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RIM Promises Its BBX Smartphones Will Be More Like PlayBook (More Exciting!)


The massive portion of market share that RIM has previously enjoyed with its BlackBerry smartphones is quickly being taken away by the likes of the iPhone and Android-powered devices. RIM seems to have lost a little of its innovation alone the way, churning out middle-of-the-road handsets that just cannot compete with its rivals. And it needs to get that back before its too late.

Its upcoming BBX smartphones could be the company’s savior, however. In an interview with PCMag, RIM’s vice president of Developer Relations and Ecosystem Development, Alec Saunders, promised future devices will be unlike the BlackBerries we have today — most of which have small screens and physical keyboards — with thinner, lighter, touch-based designs.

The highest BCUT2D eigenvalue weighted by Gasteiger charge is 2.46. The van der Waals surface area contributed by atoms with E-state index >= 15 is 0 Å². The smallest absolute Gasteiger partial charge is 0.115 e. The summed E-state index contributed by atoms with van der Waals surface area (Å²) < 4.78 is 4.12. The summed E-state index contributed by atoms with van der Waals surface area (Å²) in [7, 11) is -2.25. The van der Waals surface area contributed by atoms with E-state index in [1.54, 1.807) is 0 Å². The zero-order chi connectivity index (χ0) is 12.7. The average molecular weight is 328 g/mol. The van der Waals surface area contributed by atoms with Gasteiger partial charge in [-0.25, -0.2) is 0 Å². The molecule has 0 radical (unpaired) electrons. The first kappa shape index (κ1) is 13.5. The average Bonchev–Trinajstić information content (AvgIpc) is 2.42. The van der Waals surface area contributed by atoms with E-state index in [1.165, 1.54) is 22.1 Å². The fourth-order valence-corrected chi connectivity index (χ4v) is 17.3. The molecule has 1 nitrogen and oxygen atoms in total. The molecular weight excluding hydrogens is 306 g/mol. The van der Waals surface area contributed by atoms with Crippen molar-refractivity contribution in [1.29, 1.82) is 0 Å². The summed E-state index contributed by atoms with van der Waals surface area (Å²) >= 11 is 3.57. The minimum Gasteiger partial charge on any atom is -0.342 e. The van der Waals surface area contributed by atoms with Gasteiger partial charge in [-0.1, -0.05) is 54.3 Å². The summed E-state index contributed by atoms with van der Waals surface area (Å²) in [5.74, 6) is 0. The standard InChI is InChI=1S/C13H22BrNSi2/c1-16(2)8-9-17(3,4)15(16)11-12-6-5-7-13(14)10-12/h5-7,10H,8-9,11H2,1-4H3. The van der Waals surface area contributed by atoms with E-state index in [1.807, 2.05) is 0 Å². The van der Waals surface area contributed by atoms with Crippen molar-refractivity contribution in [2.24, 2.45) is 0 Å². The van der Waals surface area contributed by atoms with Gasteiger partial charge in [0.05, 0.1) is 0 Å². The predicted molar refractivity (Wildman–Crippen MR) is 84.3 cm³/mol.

The next-generation of BlackBerry smartphones are inspired by the company’s PlayBook tablet, and they’ll share some of its specifications, like display resolution and aspect ratio. Saunders revealed:

“Look, if you build [an app] for the PlayBook, then it will run on BBX. We have maintained aspect ratios, BBX also has the ability to upload multiple dimension graphics … [and the standard resolutions] are the same as PlayBook.”

Saunders also noted in the interview that those rumors you’ve been hearing, which claim BBX devices will not feature BES support, are complete nonsense, and that its new smartphones will be way ahead of its debut tablet:

“I think you’re seeing an evolution of a platform … you should not expect [BBX] to be behind the PlayBook.”

For BlackBerry fans, Saunders comments are certainly very promising. While some may be disappointed at the prospect of no physical keyboard — which is the company’s trademark feature — others will be delighted that RIM’s future devices are about to get serious about competing with iOS– and Android-based rivals.

I’m certainly looking forward to RIM’s first crop of BBX-powered smartphones. Are you?

[via TechRadar]

Killian Bell

Killian Bell is a 20-something technology journalist based in a tiny town in England. He has an obsession with that little company in Cupertino...